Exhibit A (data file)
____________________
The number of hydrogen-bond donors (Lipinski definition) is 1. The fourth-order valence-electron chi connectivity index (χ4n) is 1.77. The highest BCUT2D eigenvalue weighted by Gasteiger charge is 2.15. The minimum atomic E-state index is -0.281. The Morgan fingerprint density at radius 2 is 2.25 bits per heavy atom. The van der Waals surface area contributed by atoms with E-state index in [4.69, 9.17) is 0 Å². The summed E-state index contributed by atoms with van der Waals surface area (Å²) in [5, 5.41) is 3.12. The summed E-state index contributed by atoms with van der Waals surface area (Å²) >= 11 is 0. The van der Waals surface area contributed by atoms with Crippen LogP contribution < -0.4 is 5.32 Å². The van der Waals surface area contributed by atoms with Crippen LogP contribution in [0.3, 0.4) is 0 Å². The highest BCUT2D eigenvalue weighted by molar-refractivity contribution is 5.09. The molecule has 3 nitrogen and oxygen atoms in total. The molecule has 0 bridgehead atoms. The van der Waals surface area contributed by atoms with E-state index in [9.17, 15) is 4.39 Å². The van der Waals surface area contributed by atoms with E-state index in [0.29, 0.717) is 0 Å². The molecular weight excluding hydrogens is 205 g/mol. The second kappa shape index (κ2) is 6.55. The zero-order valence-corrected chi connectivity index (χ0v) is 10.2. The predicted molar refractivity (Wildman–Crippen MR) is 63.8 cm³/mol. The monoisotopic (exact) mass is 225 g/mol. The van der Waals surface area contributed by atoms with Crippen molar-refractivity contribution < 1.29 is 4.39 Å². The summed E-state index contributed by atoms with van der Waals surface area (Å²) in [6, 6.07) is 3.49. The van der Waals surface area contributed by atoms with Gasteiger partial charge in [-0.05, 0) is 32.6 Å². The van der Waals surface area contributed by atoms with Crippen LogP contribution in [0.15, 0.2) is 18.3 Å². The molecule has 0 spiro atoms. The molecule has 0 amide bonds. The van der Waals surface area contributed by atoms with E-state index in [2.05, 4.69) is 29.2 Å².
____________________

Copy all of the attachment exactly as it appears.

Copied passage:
The number of hydrogen-bond donors (Lipinski definition) is 1. The fourth-order valence-electron chi connectivity index (χ4n) is 1.77. The highest BCUT2D eigenvalue weighted by Gasteiger charge is 2.15. The minimum atomic E-state index is -0.281. The Morgan fingerprint density at radius 2 is 2.25 bits per heavy atom. The van der Waals surface area contributed by atoms with E-state index in [4.69, 9.17) is 0 Å². The summed E-state index contributed by atoms with van der Waals surface area (Å²) in [5, 5.41) is 3.12. The summed E-state index contributed by atoms with van der Waals surface area (Å²) >= 11 is 0. The van der Waals surface area contributed by atoms with Crippen LogP contribution < -0.4 is 5.32 Å². The van der Waals surface area contributed by atoms with Crippen LogP contribution in [0.3, 0.4) is 0 Å². The highest BCUT2D eigenvalue weighted by molar-refractivity contribution is 5.09. The molecule has 3 nitrogen and oxygen atoms in total. The molecule has 0 bridgehead atoms. The van der Waals surface area contributed by atoms with E-state index in [9.17, 15) is 4.39 Å². The van der Waals surface area contributed by atoms with E-state index in [0.29, 0.717) is 0 Å². The molecular weight excluding hydrogens is 205 g/mol. The second kappa shape index (κ2) is 6.55. The zero-order valence-corrected chi connectivity index (χ0v) is 10.2. The predicted molar refractivity (Wildman–Crippen MR) is 63.8 cm³/mol. The monoisotopic (exact) mass is 225 g/mol. The van der Waals surface area contributed by atoms with Crippen molar-refractivity contribution < 1.29 is 4.39 Å². The summed E-state index contributed by atoms with van der Waals surface area (Å²) in [6, 6.07) is 3.49. The van der Waals surface area contributed by atoms with Gasteiger partial charge in [-0.05, 0) is 32.6 Å². The van der Waals surface area contributed by atoms with Crippen LogP contribution in [0.15, 0.2) is 18.3 Å². The molecule has 0 spiro atoms. The molecule has 0 amide bonds. The van der Waals surface area contributed by atoms with E-state index in [2.05, 4.69) is 29.2 Å².